FORT WORTH Finding love later in life, after the benefit of having learned lessons that come with the experience of living, is rich subject matter that has been explored in films like Amour or pretty much anything Diane Keaton has done in the past decade.
So it goes with Bruce Graham’s 2013 play Stella & Lou, but he doesn’t let his title characters get away with anything as easy as a rekindling of fireworks that could lead to yet another happily ever after for either of these over-60 people.
In Circle Theatre’s regional premiere of the play — it’s the sixth Graham play staged here since 2003 — there’s a slow, steady rise throughout the 90-minute, intermissionless work that may not satisfy anyone who doesn’t want the feel-goods to come with doses of depression. But with thoughtful direction by Robin Armstrong, who’s best known for fast-paced farce, it’s a production that reaffirms the notion that life moves forward, even if tangentially.
John S. Davies plays Lou, who has owned his eponymous Philadelphia bar for many years. Lisa Fairchild is Stella, a loyal customer who normally comes to the bar she describes as “dingy” after work and wearing scrubs, but this time shows up in a pretty dress hoping to catch Lou at closing time.
Over time, they’ve obviously developed feelings for one another, and Stella is determined to see that something happens. By the final words of the play, it looks as if something will — but we’ll never know.
Ambiguity is a factor in many of Graham’s plays, and that’s what works in this tautly scripted tale of two people not sure what’s around the bend. They are willing to explore it, even if cautiously. It doesn’t help that there are “proceed with caution” signs all around them, although not directly related to their potential relationship.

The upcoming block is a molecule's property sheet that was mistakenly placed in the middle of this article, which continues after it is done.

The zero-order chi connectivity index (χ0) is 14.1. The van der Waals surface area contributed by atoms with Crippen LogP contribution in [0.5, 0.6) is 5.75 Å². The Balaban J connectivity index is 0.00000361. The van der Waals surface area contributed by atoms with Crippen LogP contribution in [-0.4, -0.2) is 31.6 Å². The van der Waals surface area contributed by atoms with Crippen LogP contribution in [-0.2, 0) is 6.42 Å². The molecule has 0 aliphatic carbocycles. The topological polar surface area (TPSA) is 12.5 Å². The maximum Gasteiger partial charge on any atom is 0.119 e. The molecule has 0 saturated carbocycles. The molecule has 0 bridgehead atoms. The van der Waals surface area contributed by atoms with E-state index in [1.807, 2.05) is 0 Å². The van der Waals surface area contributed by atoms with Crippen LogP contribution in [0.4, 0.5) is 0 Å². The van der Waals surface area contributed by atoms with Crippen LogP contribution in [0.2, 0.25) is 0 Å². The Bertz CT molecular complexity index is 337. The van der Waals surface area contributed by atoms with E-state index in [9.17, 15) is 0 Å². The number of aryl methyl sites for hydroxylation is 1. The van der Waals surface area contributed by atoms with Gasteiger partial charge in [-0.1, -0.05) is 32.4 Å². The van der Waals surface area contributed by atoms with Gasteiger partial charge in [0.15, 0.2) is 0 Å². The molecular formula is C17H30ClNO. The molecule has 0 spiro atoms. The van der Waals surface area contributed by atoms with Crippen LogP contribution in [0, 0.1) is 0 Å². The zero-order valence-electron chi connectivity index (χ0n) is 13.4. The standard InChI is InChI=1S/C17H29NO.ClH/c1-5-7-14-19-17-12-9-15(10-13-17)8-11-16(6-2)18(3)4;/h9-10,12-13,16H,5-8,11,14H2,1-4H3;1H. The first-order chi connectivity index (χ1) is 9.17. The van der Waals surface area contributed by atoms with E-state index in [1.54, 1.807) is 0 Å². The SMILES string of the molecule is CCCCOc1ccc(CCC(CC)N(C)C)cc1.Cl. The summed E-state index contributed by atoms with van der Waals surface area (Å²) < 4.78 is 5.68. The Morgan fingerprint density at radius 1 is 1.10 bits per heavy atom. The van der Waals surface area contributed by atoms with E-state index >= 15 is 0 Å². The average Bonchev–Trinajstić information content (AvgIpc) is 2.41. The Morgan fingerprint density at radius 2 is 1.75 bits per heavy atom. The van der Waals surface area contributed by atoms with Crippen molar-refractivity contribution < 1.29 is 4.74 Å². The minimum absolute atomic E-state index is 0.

On this day, for instance, Stella makes her case as Lou has been to the funeral of a longtime patron. Not a happy story there. To boot, another customer, Donnie (an effective Eric Wilder), is having third and fourth thoughts about his impending marriage to a woman we hear about but never meet.
Armstrong gets nuanced performances from Davies and Fairchild — this is the latter’s best work in years. Davies embodies the conundrum of a man who can’t decide if he’d just rather stay lonely as long as he has friends and/or customers. There’s more of an air of desperation in Stella, but you never get the sense that she’d settle for anything less than a man she has slowly grown fond of and has faith in. She has standards, and Lou measures up.
Clare Floyd DeVries’ set fits the description by the characters. Lou’s might be a dingy dive, but it feels like a homey place where friendships have room to blossom and, hopefully for these two characters, love isn’t out of reach — no matter what life experience has taught them.